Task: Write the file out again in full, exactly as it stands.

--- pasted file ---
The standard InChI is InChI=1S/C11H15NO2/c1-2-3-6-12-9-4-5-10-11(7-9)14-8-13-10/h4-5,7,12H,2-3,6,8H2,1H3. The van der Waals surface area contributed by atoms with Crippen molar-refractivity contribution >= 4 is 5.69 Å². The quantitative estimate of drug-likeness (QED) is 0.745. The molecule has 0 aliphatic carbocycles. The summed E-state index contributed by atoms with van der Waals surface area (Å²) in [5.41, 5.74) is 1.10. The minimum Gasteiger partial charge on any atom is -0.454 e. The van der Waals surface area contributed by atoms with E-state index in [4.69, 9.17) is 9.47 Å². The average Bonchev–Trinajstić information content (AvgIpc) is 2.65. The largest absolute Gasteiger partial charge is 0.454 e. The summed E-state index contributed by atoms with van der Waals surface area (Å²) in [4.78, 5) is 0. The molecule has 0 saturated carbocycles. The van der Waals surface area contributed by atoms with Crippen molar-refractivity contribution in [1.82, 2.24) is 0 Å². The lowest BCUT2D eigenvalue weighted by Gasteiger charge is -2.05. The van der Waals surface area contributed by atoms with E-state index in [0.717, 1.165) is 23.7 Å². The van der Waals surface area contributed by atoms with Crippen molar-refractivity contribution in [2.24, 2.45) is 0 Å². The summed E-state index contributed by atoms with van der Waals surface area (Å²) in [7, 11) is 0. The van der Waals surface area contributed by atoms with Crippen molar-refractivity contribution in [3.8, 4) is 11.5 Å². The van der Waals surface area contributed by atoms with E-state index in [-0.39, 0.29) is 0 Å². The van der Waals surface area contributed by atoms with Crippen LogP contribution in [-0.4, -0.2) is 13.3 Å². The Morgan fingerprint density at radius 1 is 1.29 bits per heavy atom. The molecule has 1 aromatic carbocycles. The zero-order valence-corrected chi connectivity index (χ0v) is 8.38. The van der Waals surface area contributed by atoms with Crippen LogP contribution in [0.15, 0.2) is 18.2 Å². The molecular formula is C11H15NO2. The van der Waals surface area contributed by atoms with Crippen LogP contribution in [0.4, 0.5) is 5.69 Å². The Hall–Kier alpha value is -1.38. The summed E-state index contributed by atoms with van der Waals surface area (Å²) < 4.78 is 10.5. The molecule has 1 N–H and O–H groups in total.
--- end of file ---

The standard InChI is InChI=1S/C11H15NO2/c1-2-3-6-12-9-4-5-10-11(7-9)14-8-13-10/h4-5,7,12H,2-3,6,8H2,1H3. The van der Waals surface area contributed by atoms with Crippen molar-refractivity contribution >= 4 is 5.69 Å². The quantitative estimate of drug-likeness (QED) is 0.745. The molecule has 0 aliphatic carbocycles. The summed E-state index contributed by atoms with van der Waals surface area (Å²) in [5.41, 5.74) is 1.10. The minimum Gasteiger partial charge on any atom is -0.454 e. The van der Waals surface area contributed by atoms with E-state index in [4.69, 9.17) is 9.47 Å². The average Bonchev–Trinajstić information content (AvgIpc) is 2.65. The largest absolute Gasteiger partial charge is 0.454 e. The summed E-state index contributed by atoms with van der Waals surface area (Å²) in [4.78, 5) is 0. The molecule has 0 saturated carbocycles. The van der Waals surface area contributed by atoms with Crippen molar-refractivity contribution in [1.82, 2.24) is 0 Å². The lowest BCUT2D eigenvalue weighted by Gasteiger charge is -2.05. The van der Waals surface area contributed by atoms with E-state index in [0.717, 1.165) is 23.7 Å². The van der Waals surface area contributed by atoms with Crippen molar-refractivity contribution in [2.24, 2.45) is 0 Å². The summed E-state index contributed by atoms with van der Waals surface area (Å²) in [7, 11) is 0. The van der Waals surface area contributed by atoms with Crippen molar-refractivity contribution in [3.8, 4) is 11.5 Å². The van der Waals surface area contributed by atoms with E-state index in [-0.39, 0.29) is 0 Å². The van der Waals surface area contributed by atoms with Crippen LogP contribution in [-0.4, -0.2) is 13.3 Å². The Morgan fingerprint density at radius 1 is 1.29 bits per heavy atom. The molecule has 1 aromatic carbocycles. The zero-order valence-corrected chi connectivity index (χ0v) is 8.38. The van der Waals surface area contributed by atoms with Crippen LogP contribution in [0.15, 0.2) is 18.2 Å². The molecular formula is C11H15NO2. The van der Waals surface area contributed by atoms with Crippen LogP contribution in [0.4, 0.5) is 5.69 Å². The Hall–Kier alpha value is -1.38. The summed E-state index contributed by atoms with van der Waals surface area (Å²) < 4.78 is 10.5. The molecule has 1 N–H and O–H groups in total.